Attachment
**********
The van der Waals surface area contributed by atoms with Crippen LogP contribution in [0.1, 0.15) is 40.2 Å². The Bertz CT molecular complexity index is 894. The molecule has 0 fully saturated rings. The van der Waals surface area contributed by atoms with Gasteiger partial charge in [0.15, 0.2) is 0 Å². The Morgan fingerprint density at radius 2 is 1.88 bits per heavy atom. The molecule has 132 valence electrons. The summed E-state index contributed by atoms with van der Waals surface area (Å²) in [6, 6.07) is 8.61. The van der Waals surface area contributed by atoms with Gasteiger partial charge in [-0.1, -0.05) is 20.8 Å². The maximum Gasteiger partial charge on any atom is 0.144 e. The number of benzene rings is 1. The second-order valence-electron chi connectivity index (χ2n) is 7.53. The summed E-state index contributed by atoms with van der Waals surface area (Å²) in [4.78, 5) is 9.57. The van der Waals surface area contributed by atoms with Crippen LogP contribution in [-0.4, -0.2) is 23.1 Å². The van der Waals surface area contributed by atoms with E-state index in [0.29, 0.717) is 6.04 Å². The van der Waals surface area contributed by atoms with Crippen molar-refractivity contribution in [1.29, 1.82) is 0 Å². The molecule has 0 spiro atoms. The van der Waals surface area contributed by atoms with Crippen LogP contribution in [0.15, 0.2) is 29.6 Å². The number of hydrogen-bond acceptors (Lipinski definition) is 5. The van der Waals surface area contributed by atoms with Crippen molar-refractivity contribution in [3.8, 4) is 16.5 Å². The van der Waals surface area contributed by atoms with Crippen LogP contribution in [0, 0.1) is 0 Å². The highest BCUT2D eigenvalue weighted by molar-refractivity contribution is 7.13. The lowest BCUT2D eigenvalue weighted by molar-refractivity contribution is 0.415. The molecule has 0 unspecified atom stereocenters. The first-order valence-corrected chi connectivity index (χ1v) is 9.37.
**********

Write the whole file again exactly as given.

The van der Waals surface area contributed by atoms with Crippen LogP contribution in [0.1, 0.15) is 40.2 Å². The Bertz CT molecular complexity index is 894. The molecule has 0 fully saturated rings. The van der Waals surface area contributed by atoms with Gasteiger partial charge in [0.15, 0.2) is 0 Å². The Morgan fingerprint density at radius 2 is 1.88 bits per heavy atom. The molecule has 132 valence electrons. The summed E-state index contributed by atoms with van der Waals surface area (Å²) in [6, 6.07) is 8.61. The van der Waals surface area contributed by atoms with Gasteiger partial charge in [-0.1, -0.05) is 20.8 Å². The maximum Gasteiger partial charge on any atom is 0.144 e. The number of benzene rings is 1. The second-order valence-electron chi connectivity index (χ2n) is 7.53. The summed E-state index contributed by atoms with van der Waals surface area (Å²) in [4.78, 5) is 9.57. The van der Waals surface area contributed by atoms with Crippen LogP contribution in [-0.4, -0.2) is 23.1 Å². The van der Waals surface area contributed by atoms with E-state index in [0.29, 0.717) is 6.04 Å². The van der Waals surface area contributed by atoms with Crippen molar-refractivity contribution in [1.29, 1.82) is 0 Å². The molecule has 0 spiro atoms. The van der Waals surface area contributed by atoms with Crippen LogP contribution in [0.15, 0.2) is 29.6 Å². The number of hydrogen-bond acceptors (Lipinski definition) is 5. The van der Waals surface area contributed by atoms with Crippen molar-refractivity contribution in [3.8, 4) is 16.5 Å². The van der Waals surface area contributed by atoms with Crippen LogP contribution in [0, 0.1) is 0 Å². The highest BCUT2D eigenvalue weighted by molar-refractivity contribution is 7.13. The lowest BCUT2D eigenvalue weighted by molar-refractivity contribution is 0.415. The molecule has 0 unspecified atom stereocenters. The first-order valence-corrected chi connectivity index (χ1v) is 9.37.